Discussing electoral systems may seem esoteric but the voting system makes an immense difference to the composition of a parliament. This in turn affects the balance of power in that Parliament and so what laws are actually passed. So a change in the voting system does not completely avoid the question of powers. It may also change perceptions because of the ability of parties to campaign in countries where they have not done so before.

While the lack of powers is a concern for the European Parliament this is something that is slowly changing anyway. The European Parliament was in 2009 made co-legislator with the council meaning it has much more power to stop European level legislation rather than simply being consulted. The change in 2014 to having an elected Commission President will also mean that parliament elections have some influence on the executive. Additionally even on those issues where the Parliament has little power this does not mean it does not take into account citizens’ concerns, on youth unemployment for example the parliament has launched a €15 million program of job creation aimed at youth.[1]

[1] ‘European elections 2014: Different this time?’, EurActive.com, 18 September 2013, http://www.euractiv.com/eu-elections-2014/eu-elections-2014-time-different-linksdossier-530239

Title 
Some countries may be left without representation
Point 

It is difficult to conceive of how a system can be fair when some countries will be left without any representation at all. On average there is one seat in the European Parliament for every 670,000 individuals in the EU however Malta (452,000) and Luxembourg (537,000) both have populations that are smaller than this. In effect each of these countries will only have around two thirds of a MEP. It is very unlikely that even the most popular Maltese and Luxembourgian parties will secure a seat in a fully proportional system with a single constituency. Two countries would therefore effectively be disenfranchised by this system.

Counterpoint 

It is not true that they won’t have representation; they may not have a specifically Luxembourger or Maltese party but there will be so much choice of parties that their viewpoints will be represented. Additionally this system allows the parties from these small nations to solve this problem by appealing to a wider audience beyond their borders. It is simply an added incentive to Europeanise.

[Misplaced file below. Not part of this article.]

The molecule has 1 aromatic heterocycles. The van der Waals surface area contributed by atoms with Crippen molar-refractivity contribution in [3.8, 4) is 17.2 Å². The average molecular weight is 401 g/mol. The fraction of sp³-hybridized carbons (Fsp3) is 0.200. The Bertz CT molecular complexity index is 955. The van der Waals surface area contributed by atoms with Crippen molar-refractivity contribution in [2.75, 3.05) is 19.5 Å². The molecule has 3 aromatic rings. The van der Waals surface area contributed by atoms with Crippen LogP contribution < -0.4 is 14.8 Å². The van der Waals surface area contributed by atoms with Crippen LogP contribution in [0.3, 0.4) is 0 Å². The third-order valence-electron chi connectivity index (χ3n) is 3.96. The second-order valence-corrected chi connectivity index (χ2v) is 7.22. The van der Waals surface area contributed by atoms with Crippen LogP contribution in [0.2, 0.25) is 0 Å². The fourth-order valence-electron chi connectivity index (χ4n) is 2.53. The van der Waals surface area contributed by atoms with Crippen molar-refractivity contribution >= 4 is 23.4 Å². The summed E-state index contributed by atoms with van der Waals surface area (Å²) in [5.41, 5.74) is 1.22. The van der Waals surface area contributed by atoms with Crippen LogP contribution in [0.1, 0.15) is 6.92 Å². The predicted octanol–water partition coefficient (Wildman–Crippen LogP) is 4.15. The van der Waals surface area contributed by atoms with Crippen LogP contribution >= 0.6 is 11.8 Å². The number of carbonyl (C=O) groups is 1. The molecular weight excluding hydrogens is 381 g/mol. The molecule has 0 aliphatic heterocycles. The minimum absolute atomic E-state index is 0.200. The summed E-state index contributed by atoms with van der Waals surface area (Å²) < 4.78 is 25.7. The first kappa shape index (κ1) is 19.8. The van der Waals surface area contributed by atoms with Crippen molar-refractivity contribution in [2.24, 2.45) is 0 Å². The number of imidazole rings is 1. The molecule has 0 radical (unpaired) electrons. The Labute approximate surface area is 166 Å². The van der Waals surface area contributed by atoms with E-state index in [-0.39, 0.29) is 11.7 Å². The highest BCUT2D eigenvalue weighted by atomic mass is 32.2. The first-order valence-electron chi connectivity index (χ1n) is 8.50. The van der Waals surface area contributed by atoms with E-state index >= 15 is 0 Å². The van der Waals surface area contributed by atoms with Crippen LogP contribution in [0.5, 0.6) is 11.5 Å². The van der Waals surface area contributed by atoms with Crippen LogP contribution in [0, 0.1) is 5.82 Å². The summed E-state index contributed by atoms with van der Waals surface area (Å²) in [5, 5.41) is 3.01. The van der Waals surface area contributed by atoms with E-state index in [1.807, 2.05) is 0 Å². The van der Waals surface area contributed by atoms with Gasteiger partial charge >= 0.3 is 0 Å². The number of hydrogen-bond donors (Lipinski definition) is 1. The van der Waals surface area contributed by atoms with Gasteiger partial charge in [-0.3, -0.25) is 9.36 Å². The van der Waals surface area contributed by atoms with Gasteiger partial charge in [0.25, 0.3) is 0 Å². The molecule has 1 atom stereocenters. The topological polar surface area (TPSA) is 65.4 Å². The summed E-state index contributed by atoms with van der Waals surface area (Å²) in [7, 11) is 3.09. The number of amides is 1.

Bibliography 

‘EU elections: Polling day will stay on Thursday, insists government’, BBC News, 13 March 2013, http://www.bbc.co.uk/news/uk-politics-21764632

Directorate-General for Communication Public Opinion Monitoring Unit, ‘European Parliament Eurobarometer: One year to go until the 2014 European elections’, European Parliament, EB 79.5, 21 August 2013 http://www.europarl.europa.eu/pdf/eurobarometre/2013/election/synth_finale_en.pdf

Duff, Andrew, ‘Draft Report on a proposal for a modification of the Act concerning the election of the Members of the European Parliament by direct universal suffrage of 20 September 1976’, Committee on Constitutional Affairs, 12 April 2010,  http://andrewduff.eu/en/document/european-parliament-electoral-reform/draft-report-european-parliamentary-reform.pdf

‘European elections 2014: Different this time?’, EurActive.com, 18 September 2013, http://www.euractiv.com/eu-elections-2014/eu-elections-2014-time-different-linksdossier-530239

‘Member countries of the European Union’, Europa.eu, http://europa.eu/about-eu/countries/member-countries/index_en.htm, accessed 7 May 2013

European Parliament, ‘How many MEPs will each country get after European Parliament elections in 2014?’, Europarl.europa.eu, 13 March 2013, http://www.europarl.europa.eu/news/en/headlines/content/20130308STO06280/html/How-many-MEPs-will-each-country-get-after-European-Parliament-elections-in-2014

European Parliament, ‘About Parliament - Members’, europarl.europa.eu, http://www.europarl.europa.eu/aboutparliament/en/0081ddfaa4/MEPs.html

‘Your Members in the European Parliament’, European Parliament Information Office in the United Kingdom, http://www.europarl.org.uk/view/en/your_MEPs.html

‘Member Parties European Union countries’, European People’s Party, http://www.epp.eu/sites/default/files/lmp.pdf

Hix, Simopn, and Crombez, Christophe, ‘Why the 2014 European Parliament elections will be about more than protest votes’, The London School of Economics and Political Science European Politics and Policy, 3 June 2013, http://blogs.lse.ac.uk/europpblog/2013/06/03/european-parliament-elections-2014/

Hix, Simon, and Marsh, Michael, ‘Punishment or Protest? Understanding European Parliament Elections’, The Journal of Politics, Vol.69, No.2, May 2007, pp.495-510, http://personal.lse.ac.uk/hix/Working_Papers/Marsh-Hix-JOP2007.pdf

‘European Parliament Elections 2009’, House of Commons, Research Paper 09/53, 17 June 2009, http://www.parliament.uk/documents/commons/lib/research/rp2009/RP09-053.pdf

Merritt, Giles, ‘European parliament: unpopular, uninteresting, indispensable’, theguardian.com, 31 May 2009, http://www.theguardian.com/commentisfree/2009/may/31/european-parliament-elections-apathy

‘Consolidated Version of The Treaty on the Functioning of the European Union’, Official Journal of the European Union, http://eur-lex.europa.eu/LexUriServ/LexUriServ.do?uri=OJ:C:2008:115:0047:0199:EN:PDF ‘Article 9 A’, Official Journal of the European Union, 17 December 2007, http://eur-lex.europa.eu/LexUriServ/LexUriServ.do?uri=OJ:C:2007:306:FULL:EN:PDF

Pech, Laurent, ‘European Parliament Elections: The Significance of Voter Apathy’, International Law Prof Blog, 3 June 2009, http://lawprofessors.typepad.com/international_law/2009/06/european-parliament-elections-the-significance-of-voter-apathy.html